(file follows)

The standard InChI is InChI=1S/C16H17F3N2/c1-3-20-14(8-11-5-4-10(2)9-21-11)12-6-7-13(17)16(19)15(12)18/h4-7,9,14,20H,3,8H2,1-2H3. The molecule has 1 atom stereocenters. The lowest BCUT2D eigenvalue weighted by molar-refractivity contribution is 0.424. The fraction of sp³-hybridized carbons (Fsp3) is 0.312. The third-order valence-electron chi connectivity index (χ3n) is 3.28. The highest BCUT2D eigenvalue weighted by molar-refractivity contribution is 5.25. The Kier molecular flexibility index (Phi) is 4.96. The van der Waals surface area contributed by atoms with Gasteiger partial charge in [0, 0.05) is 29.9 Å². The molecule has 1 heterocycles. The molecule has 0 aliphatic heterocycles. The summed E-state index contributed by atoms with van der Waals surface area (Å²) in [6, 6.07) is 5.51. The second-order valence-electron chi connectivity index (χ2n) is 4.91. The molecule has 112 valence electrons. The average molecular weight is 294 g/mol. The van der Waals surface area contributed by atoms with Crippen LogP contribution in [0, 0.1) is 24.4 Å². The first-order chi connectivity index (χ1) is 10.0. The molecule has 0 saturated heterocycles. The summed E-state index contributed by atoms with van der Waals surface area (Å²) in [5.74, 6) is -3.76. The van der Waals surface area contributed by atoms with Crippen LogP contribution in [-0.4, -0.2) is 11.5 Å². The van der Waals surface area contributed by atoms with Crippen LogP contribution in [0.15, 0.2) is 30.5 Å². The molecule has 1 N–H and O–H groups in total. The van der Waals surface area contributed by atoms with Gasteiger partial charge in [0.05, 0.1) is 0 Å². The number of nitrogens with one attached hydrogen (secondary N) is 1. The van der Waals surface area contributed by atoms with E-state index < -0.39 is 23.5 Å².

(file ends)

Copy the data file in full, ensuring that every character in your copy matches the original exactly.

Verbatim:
The standard InChI is InChI=1S/C16H17F3N2/c1-3-20-14(8-11-5-4-10(2)9-21-11)12-6-7-13(17)16(19)15(12)18/h4-7,9,14,20H,3,8H2,1-2H3. The molecule has 1 atom stereocenters. The lowest BCUT2D eigenvalue weighted by molar-refractivity contribution is 0.424. The fraction of sp³-hybridized carbons (Fsp3) is 0.312. The third-order valence-electron chi connectivity index (χ3n) is 3.28. The highest BCUT2D eigenvalue weighted by molar-refractivity contribution is 5.25. The Kier molecular flexibility index (Phi) is 4.96. The van der Waals surface area contributed by atoms with Gasteiger partial charge in [0, 0.05) is 29.9 Å². The molecule has 1 heterocycles. The molecule has 0 aliphatic heterocycles. The summed E-state index contributed by atoms with van der Waals surface area (Å²) in [6, 6.07) is 5.51. The second-order valence-electron chi connectivity index (χ2n) is 4.91. The molecule has 112 valence electrons. The average molecular weight is 294 g/mol. The van der Waals surface area contributed by atoms with Crippen LogP contribution in [0, 0.1) is 24.4 Å². The first-order chi connectivity index (χ1) is 10.0. The molecule has 0 saturated heterocycles. The summed E-state index contributed by atoms with van der Waals surface area (Å²) in [5.74, 6) is -3.76. The van der Waals surface area contributed by atoms with Crippen LogP contribution in [-0.4, -0.2) is 11.5 Å². The van der Waals surface area contributed by atoms with Crippen LogP contribution in [0.15, 0.2) is 30.5 Å². The molecule has 1 N–H and O–H groups in total. The van der Waals surface area contributed by atoms with Gasteiger partial charge in [0.05, 0.1) is 0 Å². The number of nitrogens with one attached hydrogen (secondary N) is 1. The van der Waals surface area contributed by atoms with E-state index < -0.39 is 23.5 Å².